Elevated HER2 copy numbers correlating with higher levels of protein expression was expected in our study. It is well known, that even a mildly increased gene copy number will often result in a mildly increased expression of the corresponding gene product (42). Even though a statistical significance was not obtained due to small number of cases, a clear tendency was indeed seen towards a higher protein expression in cancers with a HER2 gene copy number gain. Elevated protein expression measured by IHC has also been reported for EGFR family members in other cancers with increased gene copy numbers not meeting the formal criteria for gene amplification types (43,44).
Our results demonstrated that mild HER2 overexpression occurs at relevant frequency in papillary thyroid cancer and in the absence of gene amplification. In conclusion, expression of HER2 seems to hold no value as a prognostic factor in PTC. It appears possible, however, that next generation anti-HER2 drugs that may target even lower level HER2 expressing cancer cells could have an effect on a subset of papillary thyroid cancers.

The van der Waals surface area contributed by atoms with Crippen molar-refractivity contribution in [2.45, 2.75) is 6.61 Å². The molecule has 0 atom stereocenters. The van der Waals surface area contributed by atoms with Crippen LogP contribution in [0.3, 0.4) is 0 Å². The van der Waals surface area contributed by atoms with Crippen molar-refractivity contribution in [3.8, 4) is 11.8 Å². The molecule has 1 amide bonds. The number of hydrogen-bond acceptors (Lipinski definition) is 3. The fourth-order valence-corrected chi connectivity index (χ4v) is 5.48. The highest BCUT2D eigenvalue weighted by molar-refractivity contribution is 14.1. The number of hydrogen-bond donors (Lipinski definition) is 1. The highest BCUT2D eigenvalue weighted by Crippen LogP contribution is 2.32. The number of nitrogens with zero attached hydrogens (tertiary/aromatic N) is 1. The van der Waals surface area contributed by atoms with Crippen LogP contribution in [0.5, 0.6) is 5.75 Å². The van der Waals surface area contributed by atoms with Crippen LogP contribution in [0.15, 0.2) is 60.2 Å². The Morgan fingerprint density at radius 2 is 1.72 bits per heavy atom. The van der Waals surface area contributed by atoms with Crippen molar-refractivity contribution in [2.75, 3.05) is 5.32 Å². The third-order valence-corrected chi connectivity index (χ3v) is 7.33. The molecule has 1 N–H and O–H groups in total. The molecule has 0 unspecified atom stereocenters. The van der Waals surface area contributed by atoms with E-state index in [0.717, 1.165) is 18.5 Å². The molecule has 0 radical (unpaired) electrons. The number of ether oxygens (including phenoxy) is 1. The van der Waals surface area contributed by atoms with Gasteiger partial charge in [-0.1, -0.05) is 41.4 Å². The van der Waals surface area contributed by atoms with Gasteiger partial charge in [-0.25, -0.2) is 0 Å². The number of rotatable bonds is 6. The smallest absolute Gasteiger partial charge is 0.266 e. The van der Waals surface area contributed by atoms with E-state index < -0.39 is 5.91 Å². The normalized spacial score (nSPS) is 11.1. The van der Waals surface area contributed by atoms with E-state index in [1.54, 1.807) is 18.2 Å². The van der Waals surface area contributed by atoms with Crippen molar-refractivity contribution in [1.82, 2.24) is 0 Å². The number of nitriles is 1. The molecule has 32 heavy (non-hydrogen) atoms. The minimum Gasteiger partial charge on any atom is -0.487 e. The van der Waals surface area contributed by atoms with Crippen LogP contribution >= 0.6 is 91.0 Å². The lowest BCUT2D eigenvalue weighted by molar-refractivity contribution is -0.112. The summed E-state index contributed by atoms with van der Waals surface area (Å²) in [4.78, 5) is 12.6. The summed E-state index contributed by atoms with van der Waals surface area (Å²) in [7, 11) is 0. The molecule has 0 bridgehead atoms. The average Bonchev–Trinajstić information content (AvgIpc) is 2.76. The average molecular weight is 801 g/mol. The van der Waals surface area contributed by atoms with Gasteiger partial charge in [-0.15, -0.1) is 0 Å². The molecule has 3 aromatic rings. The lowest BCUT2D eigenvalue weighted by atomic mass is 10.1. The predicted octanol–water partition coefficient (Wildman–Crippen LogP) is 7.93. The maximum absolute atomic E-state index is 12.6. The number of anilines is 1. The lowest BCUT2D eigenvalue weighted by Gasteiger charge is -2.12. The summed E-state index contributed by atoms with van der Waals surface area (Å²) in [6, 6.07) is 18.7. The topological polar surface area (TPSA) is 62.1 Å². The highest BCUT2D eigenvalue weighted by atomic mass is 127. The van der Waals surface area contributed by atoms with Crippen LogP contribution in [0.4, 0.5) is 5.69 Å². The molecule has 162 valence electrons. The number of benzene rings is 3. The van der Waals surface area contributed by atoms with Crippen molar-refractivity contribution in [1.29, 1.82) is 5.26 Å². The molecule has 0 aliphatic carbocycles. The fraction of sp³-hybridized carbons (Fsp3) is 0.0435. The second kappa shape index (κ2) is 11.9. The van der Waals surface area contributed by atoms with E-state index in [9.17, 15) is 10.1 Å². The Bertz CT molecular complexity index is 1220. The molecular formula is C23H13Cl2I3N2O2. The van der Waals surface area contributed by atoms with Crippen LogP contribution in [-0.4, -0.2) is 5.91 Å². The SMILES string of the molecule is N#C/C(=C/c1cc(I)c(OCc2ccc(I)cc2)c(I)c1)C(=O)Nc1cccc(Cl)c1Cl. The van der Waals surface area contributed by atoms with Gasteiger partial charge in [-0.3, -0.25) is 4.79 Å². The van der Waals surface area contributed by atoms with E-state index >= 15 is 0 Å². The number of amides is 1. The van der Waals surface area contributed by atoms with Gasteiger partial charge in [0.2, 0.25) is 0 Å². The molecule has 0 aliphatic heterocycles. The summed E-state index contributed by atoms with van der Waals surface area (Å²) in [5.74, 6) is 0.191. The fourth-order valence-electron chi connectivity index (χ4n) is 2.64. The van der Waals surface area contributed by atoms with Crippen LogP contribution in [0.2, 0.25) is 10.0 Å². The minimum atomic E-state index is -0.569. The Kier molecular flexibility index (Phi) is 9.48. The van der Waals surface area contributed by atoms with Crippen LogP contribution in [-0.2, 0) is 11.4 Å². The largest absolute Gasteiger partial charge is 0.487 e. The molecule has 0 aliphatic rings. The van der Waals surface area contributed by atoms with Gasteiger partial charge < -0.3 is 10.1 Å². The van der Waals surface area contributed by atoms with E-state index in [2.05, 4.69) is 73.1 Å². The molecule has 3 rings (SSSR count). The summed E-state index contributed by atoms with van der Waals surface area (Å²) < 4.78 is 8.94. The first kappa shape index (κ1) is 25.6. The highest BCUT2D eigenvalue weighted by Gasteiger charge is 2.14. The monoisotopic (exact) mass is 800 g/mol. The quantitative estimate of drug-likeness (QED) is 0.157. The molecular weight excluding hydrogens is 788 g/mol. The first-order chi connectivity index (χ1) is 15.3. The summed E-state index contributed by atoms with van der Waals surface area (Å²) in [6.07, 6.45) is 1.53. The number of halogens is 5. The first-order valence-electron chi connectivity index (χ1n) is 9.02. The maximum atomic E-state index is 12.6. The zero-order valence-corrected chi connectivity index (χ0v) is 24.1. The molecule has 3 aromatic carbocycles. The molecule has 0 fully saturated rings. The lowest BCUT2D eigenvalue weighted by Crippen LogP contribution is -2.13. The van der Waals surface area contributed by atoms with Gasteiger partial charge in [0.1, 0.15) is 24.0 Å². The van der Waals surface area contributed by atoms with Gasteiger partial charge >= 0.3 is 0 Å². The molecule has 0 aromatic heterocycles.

We thank Sandeep Kumar Parvathareddy, Sarah Siraj, Valorie Balde, Mary Joan Galvez, Felisa De Vera, Hassan Al-Dossari, Padmanaban Annaiyappanaidu and Zeeshan Qadri, for technical assistance.
Conflicts of Interest: The authors have no conflicts of interest to declare.
Ethical Statement: The Institutional Review Board of the King Faisal Specialist Hospital and Research Centre approved the study under Project RAC# 2080-031 on PTC archival clinical samples.